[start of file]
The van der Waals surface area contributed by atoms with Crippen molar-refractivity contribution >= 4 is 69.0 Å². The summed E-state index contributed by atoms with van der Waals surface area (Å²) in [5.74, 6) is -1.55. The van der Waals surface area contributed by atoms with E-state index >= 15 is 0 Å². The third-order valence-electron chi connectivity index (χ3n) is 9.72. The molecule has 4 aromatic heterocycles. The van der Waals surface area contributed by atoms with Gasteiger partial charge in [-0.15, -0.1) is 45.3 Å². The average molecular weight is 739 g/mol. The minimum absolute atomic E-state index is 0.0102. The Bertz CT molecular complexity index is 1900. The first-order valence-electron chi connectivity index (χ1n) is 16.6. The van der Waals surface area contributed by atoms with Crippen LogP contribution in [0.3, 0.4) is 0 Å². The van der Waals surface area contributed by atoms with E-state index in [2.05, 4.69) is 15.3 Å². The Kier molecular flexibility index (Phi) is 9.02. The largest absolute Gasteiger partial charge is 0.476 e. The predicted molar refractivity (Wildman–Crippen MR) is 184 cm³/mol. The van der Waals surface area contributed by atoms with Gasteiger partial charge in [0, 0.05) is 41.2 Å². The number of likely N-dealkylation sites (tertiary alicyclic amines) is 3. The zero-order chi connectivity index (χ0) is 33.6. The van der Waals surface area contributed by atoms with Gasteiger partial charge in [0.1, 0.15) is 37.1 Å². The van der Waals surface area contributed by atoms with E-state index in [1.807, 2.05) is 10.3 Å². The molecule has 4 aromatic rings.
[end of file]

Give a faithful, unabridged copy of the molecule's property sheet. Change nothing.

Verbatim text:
The van der Waals surface area contributed by atoms with Crippen molar-refractivity contribution >= 4 is 69.0 Å². The summed E-state index contributed by atoms with van der Waals surface area (Å²) in [5.74, 6) is -1.55. The van der Waals surface area contributed by atoms with E-state index >= 15 is 0 Å². The third-order valence-electron chi connectivity index (χ3n) is 9.72. The molecule has 4 aromatic heterocycles. The van der Waals surface area contributed by atoms with Gasteiger partial charge in [-0.15, -0.1) is 45.3 Å². The average molecular weight is 739 g/mol. The minimum absolute atomic E-state index is 0.0102. The Bertz CT molecular complexity index is 1900. The first-order valence-electron chi connectivity index (χ1n) is 16.6. The van der Waals surface area contributed by atoms with Crippen LogP contribution in [0.3, 0.4) is 0 Å². The van der Waals surface area contributed by atoms with E-state index in [2.05, 4.69) is 15.3 Å². The Kier molecular flexibility index (Phi) is 9.02. The largest absolute Gasteiger partial charge is 0.476 e. The predicted molar refractivity (Wildman–Crippen MR) is 184 cm³/mol. The van der Waals surface area contributed by atoms with Gasteiger partial charge in [0, 0.05) is 41.2 Å². The number of likely N-dealkylation sites (tertiary alicyclic amines) is 3. The zero-order chi connectivity index (χ0) is 33.6. The van der Waals surface area contributed by atoms with Gasteiger partial charge in [0.1, 0.15) is 37.1 Å². The van der Waals surface area contributed by atoms with E-state index in [1.807, 2.05) is 10.3 Å². The molecule has 4 aromatic rings.